Sunday, February 7, 2016

Homecoming King


This is the final installment of a series on the early life of Jesus.
Jeremiah 1:4-10, Luke 4:21-30
February 7, 2016
First Presbyterian Church, Sterling IL
Christina Berry



Our first reading today comes from Jeremiah -- the prophet, not the bullfrog!
Jeremiah describes the event of his calling by God, while he was young and feeling unprepared for the work God had set before him. Let’s listen for God’s call in

Jeremiah 1:4-10

Now the word of the LORD came to me saying, "Before I formed you in the womb I knew you, and before you were born I consecrated you; I appointed you a prophet to the nations." Then I said, "Ah, Lord GOD! Truly I do not know how to speak, for I am only a boy." But the LORD said to me, "Do not say, 'I am only a boy'; for you shall go to all to whom I send you, and you shall speak whatever I command you, Do not be afraid of them, for I am with you to deliver you, says the LORD." Then the LORD put out his hand and touched my mouth; and the LORD said to me, "Now I have put my words in your mouth. See, today I appoint you over nations and over kingdoms, to pluck up and to pull down, to destroy and to overthrow, to build and to plant."

The gospel reading for this week follows directly on the scene from last week’s reading. Jesus is in his hometown and has gone to the synagogue, as was his custom. He reads from the scroll of Isaiah, the prophecy of the one who will free the captives, give sight to the blind, and proclaim the year of the Lords favor. After he sits down he announces “this scripture is fulfilled today in your hearing.” All eyes are on him, and they seem to approve. But then he goes on. Let’s listen for God at work in the word in

Luke 4:21-30

Then he began to say to them, "Today this scripture has been fulfilled in your hearing." All spoke well of him and were amazed at the gracious words that came from his mouth. They said, "Is not this Joseph's son?" He said to them, "Doubtless you will quote to me this proverb, 'Doctor, cure yourself!' And you will say, 'Do here also in your hometown the things that we have heard you did at Capernaum.'" And he said, "Truly I tell you, no prophet is accepted in the prophet's hometown. But the truth is, there were many widows in Israel in the time of Elijah, when the heaven was shut up three years and six months, and there was a severe famine over all the land; yet Elijah was sent to none of them except to a widow at Zarephath in Sidon. There were also many lepers in Israel in the time of the prophet Elisha, and none of them was cleansed except Naaman the Syrian."
When they heard this, all in the synagogue were filled with rage. They got up, drove him out of the town, and led him to the brow of the hill on which their town was built, so that they might hurl him off the cliff. But he passed through the midst of them and went on his way.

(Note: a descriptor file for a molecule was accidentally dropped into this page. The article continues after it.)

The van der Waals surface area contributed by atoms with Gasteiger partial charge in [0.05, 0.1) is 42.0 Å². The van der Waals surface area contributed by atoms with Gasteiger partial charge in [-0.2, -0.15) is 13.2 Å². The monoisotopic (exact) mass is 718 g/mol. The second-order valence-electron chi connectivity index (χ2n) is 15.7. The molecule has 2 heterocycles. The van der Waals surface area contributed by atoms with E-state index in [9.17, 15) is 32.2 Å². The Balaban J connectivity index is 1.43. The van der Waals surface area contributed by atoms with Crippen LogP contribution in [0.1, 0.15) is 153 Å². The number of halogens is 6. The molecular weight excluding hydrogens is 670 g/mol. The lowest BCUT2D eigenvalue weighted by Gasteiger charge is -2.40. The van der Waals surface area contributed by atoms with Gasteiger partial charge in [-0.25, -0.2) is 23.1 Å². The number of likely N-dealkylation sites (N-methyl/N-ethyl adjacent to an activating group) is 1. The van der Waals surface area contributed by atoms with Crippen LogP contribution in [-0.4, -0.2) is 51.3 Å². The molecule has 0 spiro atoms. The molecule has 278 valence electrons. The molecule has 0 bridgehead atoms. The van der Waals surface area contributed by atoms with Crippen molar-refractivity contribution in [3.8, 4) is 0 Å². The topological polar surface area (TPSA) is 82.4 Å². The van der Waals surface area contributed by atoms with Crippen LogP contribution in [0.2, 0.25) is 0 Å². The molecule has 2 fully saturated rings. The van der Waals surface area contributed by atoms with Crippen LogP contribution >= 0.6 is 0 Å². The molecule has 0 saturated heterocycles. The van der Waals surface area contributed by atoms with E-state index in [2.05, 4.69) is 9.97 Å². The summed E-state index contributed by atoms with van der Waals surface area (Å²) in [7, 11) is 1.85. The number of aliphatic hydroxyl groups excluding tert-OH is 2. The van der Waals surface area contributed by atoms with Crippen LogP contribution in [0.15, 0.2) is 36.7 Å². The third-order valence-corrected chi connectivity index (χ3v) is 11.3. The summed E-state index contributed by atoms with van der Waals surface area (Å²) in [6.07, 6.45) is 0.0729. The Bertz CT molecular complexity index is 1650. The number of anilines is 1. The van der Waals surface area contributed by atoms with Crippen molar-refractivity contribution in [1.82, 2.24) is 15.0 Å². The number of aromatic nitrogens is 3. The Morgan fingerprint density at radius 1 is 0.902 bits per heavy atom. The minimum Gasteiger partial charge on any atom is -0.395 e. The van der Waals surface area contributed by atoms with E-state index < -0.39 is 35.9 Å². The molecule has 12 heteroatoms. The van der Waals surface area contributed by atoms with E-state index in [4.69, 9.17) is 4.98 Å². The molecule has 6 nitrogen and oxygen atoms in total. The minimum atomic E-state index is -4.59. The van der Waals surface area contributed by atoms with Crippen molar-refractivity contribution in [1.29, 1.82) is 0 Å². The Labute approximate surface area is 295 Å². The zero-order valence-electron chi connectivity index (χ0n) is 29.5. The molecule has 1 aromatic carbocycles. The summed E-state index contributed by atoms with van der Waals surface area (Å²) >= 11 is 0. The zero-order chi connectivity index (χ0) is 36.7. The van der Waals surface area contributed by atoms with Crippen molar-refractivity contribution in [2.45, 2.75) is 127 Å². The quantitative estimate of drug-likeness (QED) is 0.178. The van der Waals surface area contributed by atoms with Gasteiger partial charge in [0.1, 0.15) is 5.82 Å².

Leader: The word of God for the people of God.
People: Thanks be to God.

You can’t go home again, the writer said. Anyone who has tried it knows that is both true and not true, especially those of us who come from small towns. You can go home again in many ways – you can go home to your parents’ house, if they are still there. You can return to the familiar landscapes of your childhood, if they are still there, You can go home in your memory, in reminiscing with those who were there with you. But you can’t go back to the days of your youth, and you can’t ever really escape your past – the hometown folks will remember – and whether you were a hero or a zero or a middling kind of kid, plenty of people will still see you that way, even when you are middle aged.

Maybe the young Jeremiah knew that on some level. Maybe Jeremiah didn’t really want to go down the road God was pointing out to him. Perhaps he had dreamed of being a farmer, or of growing olives, or of being a craftsman. It’s hard to see yourself as a prophet when you are young – not really a job most people consider when they are choosing a college major. We know that there were moments when Jesus was reluctant to claim fully the calling which God had given to him – he plainly asked God, “Take this cup from me!”

Who knows whether Jesus wanted to even go home to Nazareth?
Who knows whether he even wanted to go preach in the synagogue?
Maybe he’d have preferred to get an apartment in Jerusalem, take a gap year after his baptism and temptation, look around a little bit and consider his options.
But here he was, back at home, doing what God had called him to do.